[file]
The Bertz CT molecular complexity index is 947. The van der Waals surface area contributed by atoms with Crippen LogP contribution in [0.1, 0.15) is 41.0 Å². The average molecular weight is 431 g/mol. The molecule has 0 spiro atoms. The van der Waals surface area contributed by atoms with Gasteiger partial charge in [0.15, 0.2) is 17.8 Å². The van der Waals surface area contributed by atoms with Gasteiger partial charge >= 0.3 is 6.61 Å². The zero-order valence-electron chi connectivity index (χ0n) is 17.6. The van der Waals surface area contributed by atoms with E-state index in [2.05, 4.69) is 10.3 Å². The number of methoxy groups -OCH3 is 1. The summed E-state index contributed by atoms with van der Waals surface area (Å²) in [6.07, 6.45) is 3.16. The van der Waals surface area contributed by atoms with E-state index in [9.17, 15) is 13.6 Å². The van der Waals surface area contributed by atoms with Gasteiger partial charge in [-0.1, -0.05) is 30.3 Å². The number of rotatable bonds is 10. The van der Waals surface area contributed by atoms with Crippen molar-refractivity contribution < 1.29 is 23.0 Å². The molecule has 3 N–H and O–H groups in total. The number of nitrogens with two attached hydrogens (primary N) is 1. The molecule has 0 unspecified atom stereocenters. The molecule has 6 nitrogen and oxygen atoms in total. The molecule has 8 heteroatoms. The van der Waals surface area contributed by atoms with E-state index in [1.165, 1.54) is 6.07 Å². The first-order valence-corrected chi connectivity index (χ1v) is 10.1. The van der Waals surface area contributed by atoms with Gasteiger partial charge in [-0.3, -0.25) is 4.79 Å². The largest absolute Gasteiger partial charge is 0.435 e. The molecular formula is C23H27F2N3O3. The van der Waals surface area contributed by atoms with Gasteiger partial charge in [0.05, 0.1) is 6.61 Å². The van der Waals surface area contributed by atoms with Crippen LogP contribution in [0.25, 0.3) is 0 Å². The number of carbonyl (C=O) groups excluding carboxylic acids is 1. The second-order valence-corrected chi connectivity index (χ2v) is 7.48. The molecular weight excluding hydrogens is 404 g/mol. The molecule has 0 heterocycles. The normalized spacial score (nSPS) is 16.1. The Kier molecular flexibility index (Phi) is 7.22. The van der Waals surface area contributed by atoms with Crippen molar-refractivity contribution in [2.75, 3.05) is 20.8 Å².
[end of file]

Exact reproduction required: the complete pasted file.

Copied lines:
The Bertz CT molecular complexity index is 947. The van der Waals surface area contributed by atoms with Crippen LogP contribution in [0.1, 0.15) is 41.0 Å². The average molecular weight is 431 g/mol. The molecule has 0 spiro atoms. The van der Waals surface area contributed by atoms with Gasteiger partial charge in [0.15, 0.2) is 17.8 Å². The van der Waals surface area contributed by atoms with Gasteiger partial charge >= 0.3 is 6.61 Å². The zero-order valence-electron chi connectivity index (χ0n) is 17.6. The van der Waals surface area contributed by atoms with E-state index in [2.05, 4.69) is 10.3 Å². The number of methoxy groups -OCH3 is 1. The summed E-state index contributed by atoms with van der Waals surface area (Å²) in [6.07, 6.45) is 3.16. The van der Waals surface area contributed by atoms with E-state index in [9.17, 15) is 13.6 Å². The van der Waals surface area contributed by atoms with Gasteiger partial charge in [-0.1, -0.05) is 30.3 Å². The number of rotatable bonds is 10. The van der Waals surface area contributed by atoms with Crippen molar-refractivity contribution < 1.29 is 23.0 Å². The molecule has 3 N–H and O–H groups in total. The number of nitrogens with two attached hydrogens (primary N) is 1. The molecule has 0 unspecified atom stereocenters. The molecule has 6 nitrogen and oxygen atoms in total. The molecule has 8 heteroatoms. The van der Waals surface area contributed by atoms with E-state index in [1.165, 1.54) is 6.07 Å². The first-order valence-corrected chi connectivity index (χ1v) is 10.1. The van der Waals surface area contributed by atoms with Gasteiger partial charge in [-0.3, -0.25) is 4.79 Å². The largest absolute Gasteiger partial charge is 0.435 e. The molecular formula is C23H27F2N3O3. The van der Waals surface area contributed by atoms with Gasteiger partial charge in [0.05, 0.1) is 6.61 Å². The van der Waals surface area contributed by atoms with Crippen LogP contribution in [0.25, 0.3) is 0 Å². The number of carbonyl (C=O) groups excluding carboxylic acids is 1. The second-order valence-corrected chi connectivity index (χ2v) is 7.48. The molecular weight excluding hydrogens is 404 g/mol. The molecule has 0 heterocycles. The normalized spacial score (nSPS) is 16.1. The Kier molecular flexibility index (Phi) is 7.22. The van der Waals surface area contributed by atoms with Crippen molar-refractivity contribution in [2.75, 3.05) is 20.8 Å².